Generally speaking, the one who is actively trusting the Lord and his word (Prov 3:5-6), walking in humility and turning away from evil (Prov 3:7-8), honoring God with their wealth (Prov 3:9-10), gladly accepting God’s good discipline (Prov 3:11-12), and treasuring wisdom (Prov 3:13-22), will experience rich amounts of genuine, deep rest: “Then you will walk on your way securely, and your foot will not stumble. If you lie down, your sleep will be sweet” (Prov 3:23-24).
But Christians must also recognize that sleeplessness may be their temporary portion during certain seasons of life. David experienced sleep-robbing trials: “I am weary with my moaning, every night I flood my bed with tears; I drench my couch with weeping. My eye wastes away because of grief; it grows weak because of all my foes” (Ps 6:6). The same David who trusted God in the midst of danger and thereby enjoyed restful sleep (Ps 4:8) also experienced times when his enemies were so overwhelming that he wept all night rather than sleeping.
Paul experienced sleepless nights due to ministry hardships. His lack of rest didn’t originate from a lack of trust in God, but as the normal course for a man who was devoted to serving God and loving others with the gospel (2 Cor 6:5; 11:27). Solomon also notes that as you grow older sleeping well becomes a challenge (Eccl 12:4).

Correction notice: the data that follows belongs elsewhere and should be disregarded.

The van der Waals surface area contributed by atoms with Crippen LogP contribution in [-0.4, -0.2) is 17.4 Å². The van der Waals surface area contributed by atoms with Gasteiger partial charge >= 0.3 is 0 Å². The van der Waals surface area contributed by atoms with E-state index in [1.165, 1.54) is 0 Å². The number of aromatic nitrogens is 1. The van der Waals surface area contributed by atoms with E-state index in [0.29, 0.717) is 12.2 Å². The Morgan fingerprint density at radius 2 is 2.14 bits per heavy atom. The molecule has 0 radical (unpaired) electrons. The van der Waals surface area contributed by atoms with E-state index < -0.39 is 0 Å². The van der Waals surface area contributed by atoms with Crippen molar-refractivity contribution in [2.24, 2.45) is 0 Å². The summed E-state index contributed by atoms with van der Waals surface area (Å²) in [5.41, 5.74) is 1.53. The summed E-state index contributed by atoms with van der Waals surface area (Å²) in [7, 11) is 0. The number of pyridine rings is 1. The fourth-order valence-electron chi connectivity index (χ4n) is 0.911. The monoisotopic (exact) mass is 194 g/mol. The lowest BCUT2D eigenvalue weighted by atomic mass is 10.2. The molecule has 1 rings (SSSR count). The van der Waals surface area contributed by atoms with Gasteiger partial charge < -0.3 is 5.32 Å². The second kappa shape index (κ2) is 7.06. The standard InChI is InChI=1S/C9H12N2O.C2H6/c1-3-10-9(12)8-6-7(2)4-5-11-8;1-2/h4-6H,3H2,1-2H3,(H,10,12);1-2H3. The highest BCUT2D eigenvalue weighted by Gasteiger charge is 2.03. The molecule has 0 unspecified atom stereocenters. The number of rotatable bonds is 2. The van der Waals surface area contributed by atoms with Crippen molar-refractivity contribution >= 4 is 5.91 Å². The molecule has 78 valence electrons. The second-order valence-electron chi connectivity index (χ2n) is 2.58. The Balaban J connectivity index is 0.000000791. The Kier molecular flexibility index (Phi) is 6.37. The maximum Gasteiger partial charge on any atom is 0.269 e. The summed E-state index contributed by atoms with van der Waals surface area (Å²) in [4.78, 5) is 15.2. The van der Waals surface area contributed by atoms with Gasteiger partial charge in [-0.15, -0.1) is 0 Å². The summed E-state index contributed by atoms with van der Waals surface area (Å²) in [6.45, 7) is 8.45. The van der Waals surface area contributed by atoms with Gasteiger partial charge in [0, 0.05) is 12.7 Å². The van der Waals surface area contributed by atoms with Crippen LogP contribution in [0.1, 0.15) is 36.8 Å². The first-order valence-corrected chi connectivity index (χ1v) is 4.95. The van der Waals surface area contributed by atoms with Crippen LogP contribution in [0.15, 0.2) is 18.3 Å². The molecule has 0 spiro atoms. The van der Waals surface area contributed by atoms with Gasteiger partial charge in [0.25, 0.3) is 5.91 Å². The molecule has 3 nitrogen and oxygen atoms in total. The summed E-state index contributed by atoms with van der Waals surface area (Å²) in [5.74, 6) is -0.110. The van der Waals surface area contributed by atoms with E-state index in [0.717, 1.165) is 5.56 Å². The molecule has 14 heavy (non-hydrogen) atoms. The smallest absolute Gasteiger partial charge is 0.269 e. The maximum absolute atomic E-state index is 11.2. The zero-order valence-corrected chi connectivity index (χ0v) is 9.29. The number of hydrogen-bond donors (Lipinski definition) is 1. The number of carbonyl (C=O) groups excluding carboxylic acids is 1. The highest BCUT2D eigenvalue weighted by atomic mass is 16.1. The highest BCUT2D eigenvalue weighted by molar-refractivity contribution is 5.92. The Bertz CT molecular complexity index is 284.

Believers, therefore, can’t expect that they will enjoy an unbroken series of rejuvenating nights of sleep for the rest of their lives. Living in a fallen world will create seasons when our sleep is hindered, and living for the glory of God and the good of others will sometimes keep us up at night. That’s the normal Christian life.
Nevertheless, the Christian who is trusting God and obeying his commands will be one who is able to find many nights of restful sleep, for God has promised to give rest to his beloved (Ps 127:2). This isn’t to suggest that getting to the place where we are trusting God’s providence in our lives and walking consistently in wisdom is easy. But it is to say that God will bless those who take this path to a good night’s sleep.